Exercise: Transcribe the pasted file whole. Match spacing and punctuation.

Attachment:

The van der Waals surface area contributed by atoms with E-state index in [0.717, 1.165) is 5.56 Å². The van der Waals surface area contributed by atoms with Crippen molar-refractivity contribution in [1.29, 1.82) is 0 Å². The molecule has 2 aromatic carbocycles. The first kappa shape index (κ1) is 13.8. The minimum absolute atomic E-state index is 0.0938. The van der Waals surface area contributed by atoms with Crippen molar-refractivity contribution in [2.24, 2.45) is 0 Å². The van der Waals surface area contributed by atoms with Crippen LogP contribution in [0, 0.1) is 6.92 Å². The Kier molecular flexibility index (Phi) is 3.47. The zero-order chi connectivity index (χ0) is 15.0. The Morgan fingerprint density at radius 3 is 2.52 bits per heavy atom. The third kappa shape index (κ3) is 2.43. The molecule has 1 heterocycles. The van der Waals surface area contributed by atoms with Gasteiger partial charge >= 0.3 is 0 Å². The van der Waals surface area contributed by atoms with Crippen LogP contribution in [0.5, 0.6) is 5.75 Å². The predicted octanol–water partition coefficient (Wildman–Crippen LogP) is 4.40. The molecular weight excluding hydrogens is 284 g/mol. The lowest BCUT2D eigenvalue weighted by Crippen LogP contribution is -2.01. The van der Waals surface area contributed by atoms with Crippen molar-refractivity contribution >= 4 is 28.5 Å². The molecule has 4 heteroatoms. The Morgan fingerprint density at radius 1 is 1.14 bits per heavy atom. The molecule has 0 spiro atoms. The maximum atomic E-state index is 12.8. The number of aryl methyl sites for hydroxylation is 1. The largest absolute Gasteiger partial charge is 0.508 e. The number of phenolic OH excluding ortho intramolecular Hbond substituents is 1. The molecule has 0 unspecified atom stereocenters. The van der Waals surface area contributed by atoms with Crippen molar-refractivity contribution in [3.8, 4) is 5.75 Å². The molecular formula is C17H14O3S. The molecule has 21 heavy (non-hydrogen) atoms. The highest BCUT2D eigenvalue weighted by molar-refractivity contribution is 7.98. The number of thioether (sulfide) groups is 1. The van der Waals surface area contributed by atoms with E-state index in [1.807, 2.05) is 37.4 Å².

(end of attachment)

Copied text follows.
The van der Waals surface area contributed by atoms with E-state index in [0.717, 1.165) is 5.56 Å². The van der Waals surface area contributed by atoms with Crippen molar-refractivity contribution in [1.29, 1.82) is 0 Å². The molecule has 2 aromatic carbocycles. The first kappa shape index (κ1) is 13.8. The minimum absolute atomic E-state index is 0.0938. The van der Waals surface area contributed by atoms with Crippen molar-refractivity contribution in [2.24, 2.45) is 0 Å². The van der Waals surface area contributed by atoms with Crippen LogP contribution in [0, 0.1) is 6.92 Å². The Kier molecular flexibility index (Phi) is 3.47. The zero-order chi connectivity index (χ0) is 15.0. The Morgan fingerprint density at radius 3 is 2.52 bits per heavy atom. The third kappa shape index (κ3) is 2.43. The molecule has 1 heterocycles. The van der Waals surface area contributed by atoms with Gasteiger partial charge >= 0.3 is 0 Å². The van der Waals surface area contributed by atoms with Crippen LogP contribution in [0.5, 0.6) is 5.75 Å². The predicted octanol–water partition coefficient (Wildman–Crippen LogP) is 4.40. The molecular weight excluding hydrogens is 284 g/mol. The lowest BCUT2D eigenvalue weighted by Crippen LogP contribution is -2.01. The van der Waals surface area contributed by atoms with Crippen molar-refractivity contribution >= 4 is 28.5 Å². The molecule has 4 heteroatoms. The Morgan fingerprint density at radius 1 is 1.14 bits per heavy atom. The molecule has 0 spiro atoms. The maximum atomic E-state index is 12.8. The number of aryl methyl sites for hydroxylation is 1. The largest absolute Gasteiger partial charge is 0.508 e. The number of phenolic OH excluding ortho intramolecular Hbond substituents is 1. The molecule has 0 unspecified atom stereocenters. The van der Waals surface area contributed by atoms with Crippen molar-refractivity contribution in [3.8, 4) is 5.75 Å². The molecular formula is C17H14O3S. The molecule has 21 heavy (non-hydrogen) atoms. The highest BCUT2D eigenvalue weighted by molar-refractivity contribution is 7.98. The number of thioether (sulfide) groups is 1. The van der Waals surface area contributed by atoms with E-state index in [1.807, 2.05) is 37.4 Å².